Abstract 2718: Cognitive Function is Poorer in Heart Failure
Background: Heart failure (HF) patients have been found to have cognitive deficits but studies have been limited by small samples and lack of comparison groups.
Objective: To determine the types, frequency, and severity of cognitive deficits among patients (pts) with chronic HF compared to age- and education-matched healthy (HC) participants and participants with major medical conditions but not HF (MC).
Methods: In this comparative study, face-to-face interviews were completed by 414 participants (249 HF pts, 63 HC, 102 MC) to assess function in cognitive domains of language, working memory, memory (verbal learning total and delayed recall), psychomotor speed, and executive function. Characteristics of HF pts were: mean age 62.9 yrs; 63% men; mean education 12.9 yrs; mean LVEF 28%; NYHA I-15%; II-34%; III-39%; IV-12%). HC and MC groups were matched on education and premorbid intellect, but HC were younger than HF and MC groups. Comparisons among the 3 groups were made using ANCOVA adjusting for intellect, age, and education. Family members of all participants were interviewed separately to validate cognitive deficits.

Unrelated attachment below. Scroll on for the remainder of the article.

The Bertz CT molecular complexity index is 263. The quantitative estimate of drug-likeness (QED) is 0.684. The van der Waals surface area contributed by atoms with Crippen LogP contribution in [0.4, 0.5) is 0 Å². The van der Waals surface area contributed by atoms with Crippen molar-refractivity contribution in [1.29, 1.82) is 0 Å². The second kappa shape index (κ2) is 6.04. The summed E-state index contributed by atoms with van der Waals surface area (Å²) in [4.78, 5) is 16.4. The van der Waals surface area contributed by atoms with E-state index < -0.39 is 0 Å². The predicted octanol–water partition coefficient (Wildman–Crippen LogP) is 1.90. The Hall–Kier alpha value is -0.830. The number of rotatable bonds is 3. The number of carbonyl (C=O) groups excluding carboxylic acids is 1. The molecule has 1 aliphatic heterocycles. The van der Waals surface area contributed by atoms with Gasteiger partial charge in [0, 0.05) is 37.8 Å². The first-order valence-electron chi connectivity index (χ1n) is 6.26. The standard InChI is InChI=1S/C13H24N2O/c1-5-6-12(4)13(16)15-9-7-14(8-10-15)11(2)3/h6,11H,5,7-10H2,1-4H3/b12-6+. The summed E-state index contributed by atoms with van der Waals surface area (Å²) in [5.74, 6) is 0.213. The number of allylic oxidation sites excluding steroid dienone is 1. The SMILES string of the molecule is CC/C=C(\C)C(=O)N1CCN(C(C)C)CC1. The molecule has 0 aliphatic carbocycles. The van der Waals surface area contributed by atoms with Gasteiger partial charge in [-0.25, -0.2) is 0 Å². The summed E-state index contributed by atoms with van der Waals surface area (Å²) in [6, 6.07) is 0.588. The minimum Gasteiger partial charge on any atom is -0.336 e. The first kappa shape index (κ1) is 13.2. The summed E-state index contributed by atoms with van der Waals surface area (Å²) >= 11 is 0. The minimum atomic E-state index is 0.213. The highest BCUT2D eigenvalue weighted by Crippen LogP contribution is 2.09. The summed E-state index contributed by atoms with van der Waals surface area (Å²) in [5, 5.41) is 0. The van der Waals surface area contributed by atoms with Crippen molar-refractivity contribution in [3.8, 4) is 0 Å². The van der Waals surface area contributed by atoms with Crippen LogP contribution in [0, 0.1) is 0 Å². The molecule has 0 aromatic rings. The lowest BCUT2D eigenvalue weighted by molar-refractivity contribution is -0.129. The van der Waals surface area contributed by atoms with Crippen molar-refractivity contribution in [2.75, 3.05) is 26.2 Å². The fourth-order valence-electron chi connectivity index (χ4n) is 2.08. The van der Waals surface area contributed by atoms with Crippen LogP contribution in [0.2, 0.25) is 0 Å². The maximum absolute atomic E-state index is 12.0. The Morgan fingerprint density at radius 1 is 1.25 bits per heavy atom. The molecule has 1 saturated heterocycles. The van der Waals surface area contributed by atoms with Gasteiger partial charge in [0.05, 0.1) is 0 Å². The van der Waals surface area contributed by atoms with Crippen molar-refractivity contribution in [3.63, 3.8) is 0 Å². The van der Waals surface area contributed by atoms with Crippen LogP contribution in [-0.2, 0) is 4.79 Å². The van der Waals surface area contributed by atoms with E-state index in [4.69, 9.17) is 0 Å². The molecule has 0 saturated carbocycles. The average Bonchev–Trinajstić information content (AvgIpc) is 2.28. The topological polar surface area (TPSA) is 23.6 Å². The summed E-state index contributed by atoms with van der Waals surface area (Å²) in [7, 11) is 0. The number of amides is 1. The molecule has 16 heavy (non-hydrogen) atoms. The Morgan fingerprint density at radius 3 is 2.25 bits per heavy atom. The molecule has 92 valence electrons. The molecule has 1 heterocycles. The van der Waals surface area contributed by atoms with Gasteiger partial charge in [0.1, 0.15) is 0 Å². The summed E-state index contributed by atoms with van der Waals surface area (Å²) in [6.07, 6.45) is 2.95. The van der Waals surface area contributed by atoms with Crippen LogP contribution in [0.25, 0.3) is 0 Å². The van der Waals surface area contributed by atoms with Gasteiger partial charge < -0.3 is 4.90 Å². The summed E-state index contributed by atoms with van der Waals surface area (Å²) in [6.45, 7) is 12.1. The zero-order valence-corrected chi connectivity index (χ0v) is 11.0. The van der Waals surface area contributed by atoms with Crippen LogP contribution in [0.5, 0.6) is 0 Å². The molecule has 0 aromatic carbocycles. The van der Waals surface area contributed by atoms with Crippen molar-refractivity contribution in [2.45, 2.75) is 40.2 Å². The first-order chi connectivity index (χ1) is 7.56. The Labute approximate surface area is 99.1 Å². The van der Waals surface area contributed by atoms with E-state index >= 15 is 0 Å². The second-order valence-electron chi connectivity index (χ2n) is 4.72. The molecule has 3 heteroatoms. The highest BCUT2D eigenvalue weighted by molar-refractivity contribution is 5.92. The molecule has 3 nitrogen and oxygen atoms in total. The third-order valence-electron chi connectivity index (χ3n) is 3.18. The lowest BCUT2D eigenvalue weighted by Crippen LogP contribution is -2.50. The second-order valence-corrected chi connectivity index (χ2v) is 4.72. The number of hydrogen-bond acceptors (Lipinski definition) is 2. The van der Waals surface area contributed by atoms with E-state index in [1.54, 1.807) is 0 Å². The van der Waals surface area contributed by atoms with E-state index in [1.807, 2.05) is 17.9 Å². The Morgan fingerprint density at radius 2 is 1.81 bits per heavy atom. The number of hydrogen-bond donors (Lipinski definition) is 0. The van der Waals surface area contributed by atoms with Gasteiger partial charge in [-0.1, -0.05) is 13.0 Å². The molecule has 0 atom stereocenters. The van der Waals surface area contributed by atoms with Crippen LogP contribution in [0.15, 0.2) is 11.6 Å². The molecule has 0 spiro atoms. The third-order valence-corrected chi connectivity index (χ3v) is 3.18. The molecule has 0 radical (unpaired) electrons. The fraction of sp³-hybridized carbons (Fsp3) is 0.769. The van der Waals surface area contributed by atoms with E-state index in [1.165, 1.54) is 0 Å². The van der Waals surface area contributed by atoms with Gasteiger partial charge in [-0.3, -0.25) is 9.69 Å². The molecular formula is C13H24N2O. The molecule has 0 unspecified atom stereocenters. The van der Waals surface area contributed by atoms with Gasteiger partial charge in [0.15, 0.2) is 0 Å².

Results: No differences were found among HF, HC and MC participants in language or working memory. In verbal learning total recall, HF pts had poorer scores than HC and MC participants (p<.0001). In delayed recall, HF pts had poorer scores than MC participants (p=.0152). In psychomotor speed, HF pts had poorer scores than HC and MC participants (p<.0001) on 1 test and poorer scores than MC (p=.0177) on the 2nd. In executive function (verbal fluency and mental flexibility), HF pts had poorer scores than MC participants (p = .0022; p = .0428). Family member reported more difficulty in memory among HF pts (p< .0001) than HC ((p< .0001) and more negative behavior changes than HC (p=.0025) and MC participants (p=.0291).
Conclusions: This carefully characterized sample of HF pts had poorer cognitive function than HC and MC participants. Domains most affected were memory, psychomotor speed processing, and executive function. Studies are needed to 1) evaluate the trajectory of cognitive function across the trajectory of HF; and 2) test novel interventions to improve cognitive function in HF.